My husband and I live in a haunted Inn in my hometown. The ghost confines herself to the dining room, but the spectral memories of my high-school-self rise up from the shadows in every other room.
The insecure girl wearing short black skirts, stealing sips of whiskey from the tumblers that the bartender would sneak back into the kitchen.
Creeping up the steep, narrow back stairs in between the main course and dessert to do turndown. Carefully folding back the sheets, feeling like an intruder in the guest’s private rooms. Then running back down the stairs to carry out plates of mousse and coffee as if I hadn’t just been touching their pillows.
Leaning against the Hobart dishwasher at the end of the night flirting with the chef as he drank a screwdriver from a plastic yogurt container and made up the next night’s menu.
The bank owns this building now, no longer an Inn but a collection of nearly empty rooms. They pay my husband and I to stay here and we do it because we can’t afford to live anywhere else.
I share the spectral memories with my husband as they appear, hoping that the telling will dissipate the weight of nostalgia. He tells me each time he sees the ghost and, in this way, we layer new memories over my old, worn out ones.
It’s here we invite all our friends over on Sunday mornings using the industrial Viking stove with the griddle that can cook ten pancakes at once. We serve breakfast on the blue and red patterned dishes that were boxed up in the basement and we never run short of plates no matter how many people show up. When we move to the building across the street, to our first real apartment, to our first house we bring the plates with us. Ten years later, so much has changed, but we still invite friends over to have pancakes on those dishes.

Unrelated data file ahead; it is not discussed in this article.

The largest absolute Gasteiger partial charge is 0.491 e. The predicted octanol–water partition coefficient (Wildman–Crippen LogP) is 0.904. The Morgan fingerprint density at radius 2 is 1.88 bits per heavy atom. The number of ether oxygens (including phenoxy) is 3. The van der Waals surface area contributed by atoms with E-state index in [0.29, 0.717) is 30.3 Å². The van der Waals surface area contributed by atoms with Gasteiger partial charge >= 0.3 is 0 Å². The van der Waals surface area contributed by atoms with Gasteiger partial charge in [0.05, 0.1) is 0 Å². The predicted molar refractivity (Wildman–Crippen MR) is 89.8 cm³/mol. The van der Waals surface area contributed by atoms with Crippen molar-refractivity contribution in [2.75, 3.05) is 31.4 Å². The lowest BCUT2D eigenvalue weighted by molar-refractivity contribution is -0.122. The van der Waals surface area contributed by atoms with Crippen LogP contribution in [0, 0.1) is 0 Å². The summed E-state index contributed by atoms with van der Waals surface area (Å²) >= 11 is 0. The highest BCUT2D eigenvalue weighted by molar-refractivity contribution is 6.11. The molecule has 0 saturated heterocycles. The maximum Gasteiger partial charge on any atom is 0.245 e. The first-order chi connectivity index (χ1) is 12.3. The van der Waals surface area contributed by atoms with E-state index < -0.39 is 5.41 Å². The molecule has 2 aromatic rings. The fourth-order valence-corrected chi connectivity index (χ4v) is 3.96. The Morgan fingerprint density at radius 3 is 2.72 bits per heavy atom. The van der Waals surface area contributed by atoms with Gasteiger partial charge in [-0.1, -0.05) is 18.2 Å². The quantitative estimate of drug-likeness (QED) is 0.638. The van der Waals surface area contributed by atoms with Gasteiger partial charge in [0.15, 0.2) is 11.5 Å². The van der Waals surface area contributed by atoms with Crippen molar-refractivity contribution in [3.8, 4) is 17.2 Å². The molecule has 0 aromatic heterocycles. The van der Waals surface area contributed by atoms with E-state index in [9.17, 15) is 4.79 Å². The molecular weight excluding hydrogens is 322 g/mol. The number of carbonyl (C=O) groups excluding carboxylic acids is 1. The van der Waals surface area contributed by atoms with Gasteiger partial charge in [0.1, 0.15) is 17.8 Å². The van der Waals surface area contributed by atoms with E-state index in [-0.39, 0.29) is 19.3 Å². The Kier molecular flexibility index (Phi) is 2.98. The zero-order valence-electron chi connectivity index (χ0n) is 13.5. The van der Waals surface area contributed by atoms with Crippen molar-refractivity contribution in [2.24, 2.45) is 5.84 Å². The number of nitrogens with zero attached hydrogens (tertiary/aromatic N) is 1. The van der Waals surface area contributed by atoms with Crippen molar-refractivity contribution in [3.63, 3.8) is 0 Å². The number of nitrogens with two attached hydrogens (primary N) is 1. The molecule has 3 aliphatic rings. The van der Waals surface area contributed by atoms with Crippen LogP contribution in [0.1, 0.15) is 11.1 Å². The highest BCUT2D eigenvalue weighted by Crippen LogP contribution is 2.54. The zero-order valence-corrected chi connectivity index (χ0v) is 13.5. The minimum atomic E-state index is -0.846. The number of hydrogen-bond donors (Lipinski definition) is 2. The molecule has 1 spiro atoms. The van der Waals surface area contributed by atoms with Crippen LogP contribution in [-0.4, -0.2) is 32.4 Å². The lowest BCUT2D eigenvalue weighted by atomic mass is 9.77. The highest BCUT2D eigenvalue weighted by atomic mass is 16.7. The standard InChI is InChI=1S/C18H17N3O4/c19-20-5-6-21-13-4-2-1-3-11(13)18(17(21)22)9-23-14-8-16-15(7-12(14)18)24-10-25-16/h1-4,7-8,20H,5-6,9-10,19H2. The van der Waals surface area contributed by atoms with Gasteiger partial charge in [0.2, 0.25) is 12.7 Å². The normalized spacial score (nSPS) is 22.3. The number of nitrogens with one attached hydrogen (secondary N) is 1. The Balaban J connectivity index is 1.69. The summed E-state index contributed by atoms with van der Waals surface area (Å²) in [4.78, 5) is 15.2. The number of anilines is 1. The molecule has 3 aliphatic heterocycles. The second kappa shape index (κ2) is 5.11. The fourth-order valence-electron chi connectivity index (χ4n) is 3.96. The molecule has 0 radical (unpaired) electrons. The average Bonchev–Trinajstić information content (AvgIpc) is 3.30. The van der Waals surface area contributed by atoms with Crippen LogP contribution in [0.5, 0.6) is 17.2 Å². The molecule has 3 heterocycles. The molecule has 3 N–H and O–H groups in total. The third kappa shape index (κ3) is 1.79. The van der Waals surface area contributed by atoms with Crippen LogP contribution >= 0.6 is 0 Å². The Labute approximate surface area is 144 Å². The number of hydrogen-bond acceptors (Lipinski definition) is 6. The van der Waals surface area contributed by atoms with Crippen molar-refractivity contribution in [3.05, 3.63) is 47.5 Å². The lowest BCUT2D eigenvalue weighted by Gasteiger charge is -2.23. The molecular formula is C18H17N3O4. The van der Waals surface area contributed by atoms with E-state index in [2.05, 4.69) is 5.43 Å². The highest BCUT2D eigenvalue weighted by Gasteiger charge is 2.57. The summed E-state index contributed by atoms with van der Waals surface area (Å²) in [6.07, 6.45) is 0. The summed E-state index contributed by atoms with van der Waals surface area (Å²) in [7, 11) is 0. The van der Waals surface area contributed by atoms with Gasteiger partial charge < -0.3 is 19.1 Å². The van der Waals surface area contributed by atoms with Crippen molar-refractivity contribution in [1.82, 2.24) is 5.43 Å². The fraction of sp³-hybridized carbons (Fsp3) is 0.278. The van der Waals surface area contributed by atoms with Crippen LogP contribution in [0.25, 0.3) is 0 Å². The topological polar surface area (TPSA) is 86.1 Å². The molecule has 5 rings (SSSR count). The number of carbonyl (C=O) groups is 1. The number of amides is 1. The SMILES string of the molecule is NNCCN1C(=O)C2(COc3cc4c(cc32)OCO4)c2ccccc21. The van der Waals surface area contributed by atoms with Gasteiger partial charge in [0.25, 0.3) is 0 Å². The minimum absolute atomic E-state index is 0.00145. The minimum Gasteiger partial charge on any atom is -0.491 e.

It’s here my husband and I teach ourselves how to make Indian curry because the decent restaurants are too far away to drive, and we can’t afford to eat out anyway. We eat it standing at the kitchen island because the dining room is too big and too dark for just the two of us. We leave it for the ghost, who makes herself known in breezes from the closed windows and shifting shadows across the dark portraits hanging on the walls.
It’s here that I show my husband how to dye Easter eggs for the first time with a cheap kit from the drugstore, dissolving the pressed dye tabs into vinegar and water in the glass ramekins that used to hold chopped chives and capers.
It’s here that we sleep in the honeymoon suite where the eastern sun streams through the bank of windows and wakes us up and I’ll never have an easier time getting out of bed in the morning than when I lived in the sunlight of that room.
It’s here in the bathroom of the honeymoon suite we fill the heart shaped tub and soak our manure splattered bodies, tired and aching from our second job milking cows that helps us make ends meet. It takes the entire tank of the hot water heater to fill the tub halfway. We slide in, our feet entangled and fall asleep while the water warms our bones, chilled from the drafty barn.
It’s here, as nearly newlyweds, that we make our first home. We don’t really care that that it isn’t a home at all but a collection of empty rooms. We enjoy the novelty of it and the memories and ghosts that accompany it.
By the summer we will have moved into another bank owned building. We will trade the ghost in the dining room for squirrels in the walls. Pancake breakfasts become movie nights. We still milk cows in the evening and for a while, we still think of Inn living as an adventure.
Kate Tagai writes things, draws things, lives near the ocean, and spends as much time on islands as possible. She has some publishing credits, a degree or two, and a blog: adventuresofagrievingmother.wordpress.com.
Kate wants you to visit:: www.nowilaymedowntosleep.org, Now I Lay Me Down to Sleep aims to offer every family experiencing the death of a baby the healing power of remembrance.